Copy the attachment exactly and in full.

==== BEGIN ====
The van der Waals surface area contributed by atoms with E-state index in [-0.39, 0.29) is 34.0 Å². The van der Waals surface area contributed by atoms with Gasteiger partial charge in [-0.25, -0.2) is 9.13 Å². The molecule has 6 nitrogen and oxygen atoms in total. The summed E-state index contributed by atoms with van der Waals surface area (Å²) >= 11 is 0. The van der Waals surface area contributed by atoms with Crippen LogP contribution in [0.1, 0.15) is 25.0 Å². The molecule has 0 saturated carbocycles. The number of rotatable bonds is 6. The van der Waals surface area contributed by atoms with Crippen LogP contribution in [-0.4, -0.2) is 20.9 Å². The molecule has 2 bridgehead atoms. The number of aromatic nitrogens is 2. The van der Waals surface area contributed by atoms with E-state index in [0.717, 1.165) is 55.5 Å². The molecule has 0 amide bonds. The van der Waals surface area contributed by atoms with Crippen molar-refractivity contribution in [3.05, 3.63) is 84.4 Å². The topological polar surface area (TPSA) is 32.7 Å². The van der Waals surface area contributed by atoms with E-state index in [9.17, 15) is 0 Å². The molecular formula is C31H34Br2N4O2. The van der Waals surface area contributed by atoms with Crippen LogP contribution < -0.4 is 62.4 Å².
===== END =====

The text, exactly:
The van der Waals surface area contributed by atoms with E-state index in [-0.39, 0.29) is 34.0 Å². The van der Waals surface area contributed by atoms with Gasteiger partial charge in [-0.25, -0.2) is 9.13 Å². The molecule has 6 nitrogen and oxygen atoms in total. The summed E-state index contributed by atoms with van der Waals surface area (Å²) >= 11 is 0. The van der Waals surface area contributed by atoms with Crippen LogP contribution in [0.1, 0.15) is 25.0 Å². The molecule has 0 saturated carbocycles. The number of rotatable bonds is 6. The van der Waals surface area contributed by atoms with Crippen LogP contribution in [-0.4, -0.2) is 20.9 Å². The molecule has 2 bridgehead atoms. The number of aromatic nitrogens is 2. The van der Waals surface area contributed by atoms with E-state index in [0.717, 1.165) is 55.5 Å². The molecule has 0 amide bonds. The van der Waals surface area contributed by atoms with Crippen molar-refractivity contribution in [3.05, 3.63) is 84.4 Å². The topological polar surface area (TPSA) is 32.7 Å². The van der Waals surface area contributed by atoms with E-state index in [9.17, 15) is 0 Å². The molecular formula is C31H34Br2N4O2. The van der Waals surface area contributed by atoms with Crippen LogP contribution < -0.4 is 62.4 Å².